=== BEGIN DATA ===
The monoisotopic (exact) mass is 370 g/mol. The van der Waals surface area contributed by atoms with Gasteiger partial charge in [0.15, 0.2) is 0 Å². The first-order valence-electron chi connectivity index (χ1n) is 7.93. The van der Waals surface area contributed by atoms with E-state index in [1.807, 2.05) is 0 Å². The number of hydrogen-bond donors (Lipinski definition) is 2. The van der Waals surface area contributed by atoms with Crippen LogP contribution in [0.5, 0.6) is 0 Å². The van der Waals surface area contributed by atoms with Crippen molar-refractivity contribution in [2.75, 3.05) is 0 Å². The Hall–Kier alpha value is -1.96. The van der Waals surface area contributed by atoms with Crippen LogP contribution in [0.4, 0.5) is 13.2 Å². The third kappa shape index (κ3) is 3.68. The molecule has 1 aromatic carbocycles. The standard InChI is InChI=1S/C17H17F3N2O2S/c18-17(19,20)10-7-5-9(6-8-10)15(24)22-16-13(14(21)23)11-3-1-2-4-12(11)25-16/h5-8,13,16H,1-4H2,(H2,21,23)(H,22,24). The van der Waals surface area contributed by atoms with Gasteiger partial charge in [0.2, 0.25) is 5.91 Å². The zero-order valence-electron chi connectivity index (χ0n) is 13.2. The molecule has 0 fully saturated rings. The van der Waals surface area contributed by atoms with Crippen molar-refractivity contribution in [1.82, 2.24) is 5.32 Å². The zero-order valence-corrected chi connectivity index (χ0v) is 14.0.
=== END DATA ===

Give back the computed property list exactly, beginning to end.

The monoisotopic (exact) mass is 370 g/mol. The van der Waals surface area contributed by atoms with Gasteiger partial charge in [0.15, 0.2) is 0 Å². The first-order valence-electron chi connectivity index (χ1n) is 7.93. The van der Waals surface area contributed by atoms with E-state index in [1.807, 2.05) is 0 Å². The number of hydrogen-bond donors (Lipinski definition) is 2. The van der Waals surface area contributed by atoms with Crippen LogP contribution in [0.5, 0.6) is 0 Å². The van der Waals surface area contributed by atoms with Crippen molar-refractivity contribution in [2.75, 3.05) is 0 Å². The Hall–Kier alpha value is -1.96. The van der Waals surface area contributed by atoms with Crippen LogP contribution in [0.4, 0.5) is 13.2 Å². The third kappa shape index (κ3) is 3.68. The molecule has 1 aromatic carbocycles. The standard InChI is InChI=1S/C17H17F3N2O2S/c18-17(19,20)10-7-5-9(6-8-10)15(24)22-16-13(14(21)23)11-3-1-2-4-12(11)25-16/h5-8,13,16H,1-4H2,(H2,21,23)(H,22,24). The van der Waals surface area contributed by atoms with Gasteiger partial charge in [0.2, 0.25) is 5.91 Å². The zero-order valence-electron chi connectivity index (χ0n) is 13.2. The molecule has 0 fully saturated rings. The van der Waals surface area contributed by atoms with Crippen molar-refractivity contribution in [1.82, 2.24) is 5.32 Å². The zero-order valence-corrected chi connectivity index (χ0v) is 14.0.